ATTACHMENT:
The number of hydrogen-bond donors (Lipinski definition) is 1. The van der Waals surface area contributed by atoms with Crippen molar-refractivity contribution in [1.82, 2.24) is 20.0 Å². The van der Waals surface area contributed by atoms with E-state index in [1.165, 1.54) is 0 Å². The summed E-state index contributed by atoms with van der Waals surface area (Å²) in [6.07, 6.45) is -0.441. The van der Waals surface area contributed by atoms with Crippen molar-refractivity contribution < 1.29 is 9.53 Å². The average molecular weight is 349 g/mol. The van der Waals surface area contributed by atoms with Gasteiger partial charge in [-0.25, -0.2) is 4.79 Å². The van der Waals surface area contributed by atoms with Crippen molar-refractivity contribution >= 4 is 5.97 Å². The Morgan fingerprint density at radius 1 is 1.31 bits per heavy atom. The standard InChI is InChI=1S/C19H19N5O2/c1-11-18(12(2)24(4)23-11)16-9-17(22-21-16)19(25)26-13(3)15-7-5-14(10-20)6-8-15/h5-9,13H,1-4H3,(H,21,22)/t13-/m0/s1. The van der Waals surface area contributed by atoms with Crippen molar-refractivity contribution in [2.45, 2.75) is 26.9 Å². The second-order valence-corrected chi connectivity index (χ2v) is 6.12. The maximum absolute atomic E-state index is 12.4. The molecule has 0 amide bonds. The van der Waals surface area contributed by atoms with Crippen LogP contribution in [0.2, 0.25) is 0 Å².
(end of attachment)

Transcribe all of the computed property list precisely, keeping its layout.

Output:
The number of hydrogen-bond donors (Lipinski definition) is 1. The van der Waals surface area contributed by atoms with Crippen molar-refractivity contribution in [1.82, 2.24) is 20.0 Å². The van der Waals surface area contributed by atoms with E-state index in [1.165, 1.54) is 0 Å². The summed E-state index contributed by atoms with van der Waals surface area (Å²) in [6.07, 6.45) is -0.441. The van der Waals surface area contributed by atoms with Crippen molar-refractivity contribution < 1.29 is 9.53 Å². The average molecular weight is 349 g/mol. The van der Waals surface area contributed by atoms with Gasteiger partial charge in [-0.25, -0.2) is 4.79 Å². The van der Waals surface area contributed by atoms with Crippen molar-refractivity contribution >= 4 is 5.97 Å². The Morgan fingerprint density at radius 1 is 1.31 bits per heavy atom. The standard InChI is InChI=1S/C19H19N5O2/c1-11-18(12(2)24(4)23-11)16-9-17(22-21-16)19(25)26-13(3)15-7-5-14(10-20)6-8-15/h5-9,13H,1-4H3,(H,21,22)/t13-/m0/s1. The van der Waals surface area contributed by atoms with Crippen molar-refractivity contribution in [2.45, 2.75) is 26.9 Å². The second-order valence-corrected chi connectivity index (χ2v) is 6.12. The maximum absolute atomic E-state index is 12.4. The molecule has 0 amide bonds. The van der Waals surface area contributed by atoms with Crippen LogP contribution in [0.2, 0.25) is 0 Å².